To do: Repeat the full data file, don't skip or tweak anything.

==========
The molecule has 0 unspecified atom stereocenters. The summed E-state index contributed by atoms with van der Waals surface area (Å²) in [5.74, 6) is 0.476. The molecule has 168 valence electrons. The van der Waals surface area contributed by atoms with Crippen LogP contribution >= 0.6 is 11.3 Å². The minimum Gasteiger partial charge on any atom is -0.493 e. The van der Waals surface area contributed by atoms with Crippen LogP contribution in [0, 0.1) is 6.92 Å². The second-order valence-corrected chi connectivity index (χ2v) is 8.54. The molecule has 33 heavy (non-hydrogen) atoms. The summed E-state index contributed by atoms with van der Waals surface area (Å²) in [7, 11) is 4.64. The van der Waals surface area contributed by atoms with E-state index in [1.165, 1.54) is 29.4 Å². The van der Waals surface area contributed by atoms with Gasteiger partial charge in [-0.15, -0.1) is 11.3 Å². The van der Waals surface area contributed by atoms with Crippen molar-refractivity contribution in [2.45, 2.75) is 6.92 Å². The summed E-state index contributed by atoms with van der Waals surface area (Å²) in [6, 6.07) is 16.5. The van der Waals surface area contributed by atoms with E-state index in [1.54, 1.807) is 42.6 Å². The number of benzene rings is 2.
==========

The molecule has 0 unspecified atom stereocenters. The summed E-state index contributed by atoms with van der Waals surface area (Å²) in [5.74, 6) is 0.476. The molecule has 168 valence electrons. The van der Waals surface area contributed by atoms with Crippen LogP contribution >= 0.6 is 11.3 Å². The minimum Gasteiger partial charge on any atom is -0.493 e. The van der Waals surface area contributed by atoms with Crippen LogP contribution in [0, 0.1) is 6.92 Å². The second-order valence-corrected chi connectivity index (χ2v) is 8.54. The molecule has 33 heavy (non-hydrogen) atoms. The summed E-state index contributed by atoms with van der Waals surface area (Å²) in [7, 11) is 4.64. The van der Waals surface area contributed by atoms with E-state index in [1.165, 1.54) is 29.4 Å². The van der Waals surface area contributed by atoms with Gasteiger partial charge in [-0.15, -0.1) is 11.3 Å². The van der Waals surface area contributed by atoms with Crippen molar-refractivity contribution in [2.45, 2.75) is 6.92 Å². The summed E-state index contributed by atoms with van der Waals surface area (Å²) in [6, 6.07) is 16.5. The van der Waals surface area contributed by atoms with E-state index in [1.54, 1.807) is 42.6 Å². The number of benzene rings is 2.